Obstacles to Challenges The challenger: • is a quiet person or lacks confidence • is not assertive. • puts the coxswain on a pedestal • does not understand something. • does not like responsibilities. • is involved with interpersonal conflicts. • has had bad experiences with inappropriate responses to previous challenges.
Obstacles to Challenges The receiver: • feels that their authority is threatened by challenges. • lacks confidence. • responds emotionally • has poor communication skills. • has poor management skills.
Short Term Strategies • Short term strategies are defined as plans that are developed to solve a particular problem, • They should be used where time permits to solve any problem that is not covered by standard operating procedures.
Short Term Strategies • They require: 1. Identify the problem. 2. Develop plans to deal with the problem. 3. Check the plans with the team in a briefing. 4. Explain the plan and get commitment. 5. Monitor the correct use of the plan. 6. Modify the plan if the conditions change or further information becomes available.
Authority and Assertiveness • The right level of authority needs to be found for each team. • To much authority can be a too little. • There two kinds of authority 1. Formal authority - coxswain or captain’ s authority 2. Personal authority - is that which makes people to listen to one’s suggestions - wisdom, professionalism, integrity, honesty and diplomacy
Authority and Assertiveness • Using formal authority to command attention should be avoided • Assertiveness - someone who is assertive is able to voice their concerns. Too much or too little assertiveness can be bad.
Authority and Assertiveness 1 Situation: Coxswain with strong authority and crew with weak assertiveness. • The strong authority of the coxswain will intimidate the crew. • This is a one person team.
Authority and Assertiveness 1 Coxswain: “Let’s go this way and take a shortcut” Crew “”But…” to express concern regarding shallow depth in this area. Coxswain: “I said we are going this way. What’s your problem?” Crew: “Nothing … sorry.”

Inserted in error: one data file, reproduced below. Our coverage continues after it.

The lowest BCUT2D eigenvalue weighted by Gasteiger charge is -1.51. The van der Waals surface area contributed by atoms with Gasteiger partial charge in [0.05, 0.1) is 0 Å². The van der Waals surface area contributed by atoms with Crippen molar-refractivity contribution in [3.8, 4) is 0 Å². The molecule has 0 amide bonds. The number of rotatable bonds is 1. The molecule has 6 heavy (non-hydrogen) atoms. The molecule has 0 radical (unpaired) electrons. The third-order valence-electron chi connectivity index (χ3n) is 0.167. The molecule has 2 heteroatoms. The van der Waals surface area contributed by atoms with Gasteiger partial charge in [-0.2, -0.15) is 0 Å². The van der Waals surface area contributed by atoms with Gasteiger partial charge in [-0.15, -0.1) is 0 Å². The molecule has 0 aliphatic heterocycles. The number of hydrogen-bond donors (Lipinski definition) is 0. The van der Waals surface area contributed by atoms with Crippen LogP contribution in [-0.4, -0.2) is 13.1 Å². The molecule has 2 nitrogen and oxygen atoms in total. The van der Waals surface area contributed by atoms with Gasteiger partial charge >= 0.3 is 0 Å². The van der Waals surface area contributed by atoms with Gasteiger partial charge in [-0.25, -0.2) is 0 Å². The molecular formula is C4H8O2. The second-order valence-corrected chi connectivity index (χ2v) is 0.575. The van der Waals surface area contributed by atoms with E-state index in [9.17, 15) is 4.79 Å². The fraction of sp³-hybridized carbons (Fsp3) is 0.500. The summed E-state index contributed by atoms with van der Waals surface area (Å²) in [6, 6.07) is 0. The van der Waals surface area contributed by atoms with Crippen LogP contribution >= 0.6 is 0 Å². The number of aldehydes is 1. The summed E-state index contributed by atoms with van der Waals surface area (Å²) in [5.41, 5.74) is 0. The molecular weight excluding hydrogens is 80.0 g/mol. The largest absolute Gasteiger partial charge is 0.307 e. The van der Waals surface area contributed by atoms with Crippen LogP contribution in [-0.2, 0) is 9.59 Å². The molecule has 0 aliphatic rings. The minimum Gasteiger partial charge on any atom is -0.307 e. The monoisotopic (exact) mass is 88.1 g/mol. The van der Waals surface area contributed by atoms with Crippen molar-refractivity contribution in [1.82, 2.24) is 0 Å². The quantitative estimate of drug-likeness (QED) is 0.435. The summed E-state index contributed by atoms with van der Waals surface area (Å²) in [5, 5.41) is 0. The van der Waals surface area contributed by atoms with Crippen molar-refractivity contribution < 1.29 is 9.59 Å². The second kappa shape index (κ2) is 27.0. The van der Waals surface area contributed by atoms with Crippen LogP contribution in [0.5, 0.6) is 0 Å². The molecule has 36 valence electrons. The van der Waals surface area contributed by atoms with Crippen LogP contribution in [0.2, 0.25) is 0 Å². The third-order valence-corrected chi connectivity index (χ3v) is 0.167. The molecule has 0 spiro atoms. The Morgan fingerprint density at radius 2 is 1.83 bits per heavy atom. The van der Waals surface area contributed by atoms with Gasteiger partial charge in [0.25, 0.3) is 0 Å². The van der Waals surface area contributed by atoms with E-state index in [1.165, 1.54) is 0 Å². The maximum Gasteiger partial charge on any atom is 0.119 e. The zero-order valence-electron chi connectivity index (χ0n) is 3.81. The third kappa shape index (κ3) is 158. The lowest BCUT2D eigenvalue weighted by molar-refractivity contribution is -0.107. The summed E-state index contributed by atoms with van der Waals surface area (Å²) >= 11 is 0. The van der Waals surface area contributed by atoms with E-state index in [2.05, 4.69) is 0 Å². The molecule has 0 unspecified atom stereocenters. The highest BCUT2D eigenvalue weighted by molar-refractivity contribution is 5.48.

Authority and Assertiveness 2 Situation: Coxswain with weak authority and crew with strong assertiveness. • This is probably the least dangerous of the four situations where the strong assertiveness of the crew compensates for the coxswain’s lack of authority.
Authority and Assertiveness 2 Coxswain: “You are leaving the channel if you go this way.” Crew “It doesn’t matter…. The water is deep enough.” Coxswain: “But … I would prefer if we could remain in the channel…” Crew: “I said it’s deep enough. It’s not the first time I’ve been this way.” Coxswain: “OK, OK, if you are so sure…”
Authority and Assertiveness 3 Situation: Coxswain with strong authority and crew with strong assertiveness. • This can cause serious conflicts amongst the team. • The coxswain and crew will argue constantly. • The coxswain may have to use his formal authority to end the altercation. • This situation is dangerous and stressful.
Authority and Assertiveness 3 Coxswain: “You are leaving the channel if you go this way.” Crew “It doesn’t matter.The water is deep enough.” Coxswain: “I don’t want you to leave the channel - is that clear?” Crew: “Read my lips: IT IS DEEP ENOUGH FOR US TO GO IN THERE.” Coxswain: “I am in command here, so do as I say.”
Authority and Assertiveness 4 Situation: Coxswain with weak authority and crew with weak assertiveness. • This is the probably the most dangerous situation, as no one is willing to take the necessary decisions or actions.
Authority and Assertiveness Coxswain: “I’m not sure, but I think we just left the channel.” Crew “Should I slow down?” Coxswain: “I don’t know… Wait… I can’t find our position…” Crew: “You got it?” Coxswain: “Not yet .. Let’s wait a bit .. We should see something that will help us.” Crew: “OK,…”
Authority and Assertiveness • None of the 4 situations are ideal, so be vigilant for the situation forming. • If you want someone to become assertive, the appropriate working environment needs to be created - it may be necessary to lower the level of authority. • If you want someone to be less assertive, you may want to increase authority (increasing personal authority is better than formal authority).